Percy once commented that his major novelistic concern was to depict “what it means to be a man living in the world who must die.” In his work, the modern South—the last authentic refuge of American religious faith—is the typical setting for protagonists beset by alienation and the conflicting demands of community and tradition in a hostile modernity. Only a recognition of a transcendent order may provide the basis for recovery of self and a unified vision of the world.

At the center of this recovery, Percy places the mystery of humankind’s origin and the clues provided by language in solving it—specifically, the human ability to make symbol and metaphor. What separates Percy from other, more pretentious writers of philosophical fiction is his keen sense of everydayness, the vivid capturing of the details of modern life.


(Survey of Novels and Novellas)

Walker Percy was born in Birmingham, Alabama, on May 28, 1916. When his father, lawyer Leroy Percy, committed suicide in 1929, the young Percy, his two brothers, and their mother moved to Greenville, Mississippi, where they lived with Leroy’s bachelor cousin, William Alexander Percy. William adopted the boys in 1931, following their mother’s death in an automobile accident. The Greenville home served as something of a local cultural center; the uncle, the author of several works, including an autobiographical memoir of the South titled Lanterns on the Levee (1941), entertained such house guests as William Faulkner, Carl Sandburg, Langston Hughes, David Cohn, and Harry Stack Sullivan.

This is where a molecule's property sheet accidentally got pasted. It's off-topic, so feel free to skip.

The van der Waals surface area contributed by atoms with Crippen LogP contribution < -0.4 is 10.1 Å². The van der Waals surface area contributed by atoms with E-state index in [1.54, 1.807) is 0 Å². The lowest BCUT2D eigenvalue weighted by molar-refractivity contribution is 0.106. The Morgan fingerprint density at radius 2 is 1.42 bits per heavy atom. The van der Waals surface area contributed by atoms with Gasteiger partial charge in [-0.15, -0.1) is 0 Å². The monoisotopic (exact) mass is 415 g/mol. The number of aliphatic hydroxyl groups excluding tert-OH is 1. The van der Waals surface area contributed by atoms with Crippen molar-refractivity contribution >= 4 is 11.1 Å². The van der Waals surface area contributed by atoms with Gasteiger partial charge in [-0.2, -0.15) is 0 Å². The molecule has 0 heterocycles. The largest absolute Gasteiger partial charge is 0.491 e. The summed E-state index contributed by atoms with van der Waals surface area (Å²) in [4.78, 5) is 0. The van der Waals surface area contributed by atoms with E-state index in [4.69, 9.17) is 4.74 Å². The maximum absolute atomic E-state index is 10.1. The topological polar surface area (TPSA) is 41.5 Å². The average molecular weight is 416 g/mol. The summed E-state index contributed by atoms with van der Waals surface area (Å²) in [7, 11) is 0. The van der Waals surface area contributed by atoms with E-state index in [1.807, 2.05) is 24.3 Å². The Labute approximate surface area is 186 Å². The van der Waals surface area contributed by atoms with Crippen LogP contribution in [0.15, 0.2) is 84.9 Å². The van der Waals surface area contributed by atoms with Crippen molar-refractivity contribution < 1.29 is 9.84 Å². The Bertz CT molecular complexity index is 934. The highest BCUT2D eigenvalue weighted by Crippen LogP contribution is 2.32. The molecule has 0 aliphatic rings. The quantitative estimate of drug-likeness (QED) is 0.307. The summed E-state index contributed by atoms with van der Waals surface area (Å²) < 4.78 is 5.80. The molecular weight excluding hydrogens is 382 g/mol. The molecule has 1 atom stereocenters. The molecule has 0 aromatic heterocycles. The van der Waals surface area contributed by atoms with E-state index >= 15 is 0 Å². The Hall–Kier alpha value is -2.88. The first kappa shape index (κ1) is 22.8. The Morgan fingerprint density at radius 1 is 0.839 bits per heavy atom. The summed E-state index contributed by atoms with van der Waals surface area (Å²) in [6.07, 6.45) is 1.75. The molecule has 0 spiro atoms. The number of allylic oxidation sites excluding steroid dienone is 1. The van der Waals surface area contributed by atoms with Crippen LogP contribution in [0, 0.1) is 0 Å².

In the early 1930’s, Percy attended Greenville High School, where he wrote a gossip column and became the close friend of Shelby Foote, who was by then already committed to a literary career. At the University of North Carolina, which was noted for its school of behaviorism, Percy majored in chemistry and received a bachelor of science degree in 1937. He then enrolled in Columbia’s College of Physicians and Surgeons and received his medical degree in 1941. In addition to his studies, Percy underwent psychoanalysis and became a frequent filmgoer. The turning point in his life came in early 1942 when, as a medical resident at Bellevue Hospital in New York, Percy contracted tuberculosis. During his two-year convalescence at Saranac Lake, he began reading...

(The entire section is 562 words.)


(Society and Self, Critical Representations in Literature)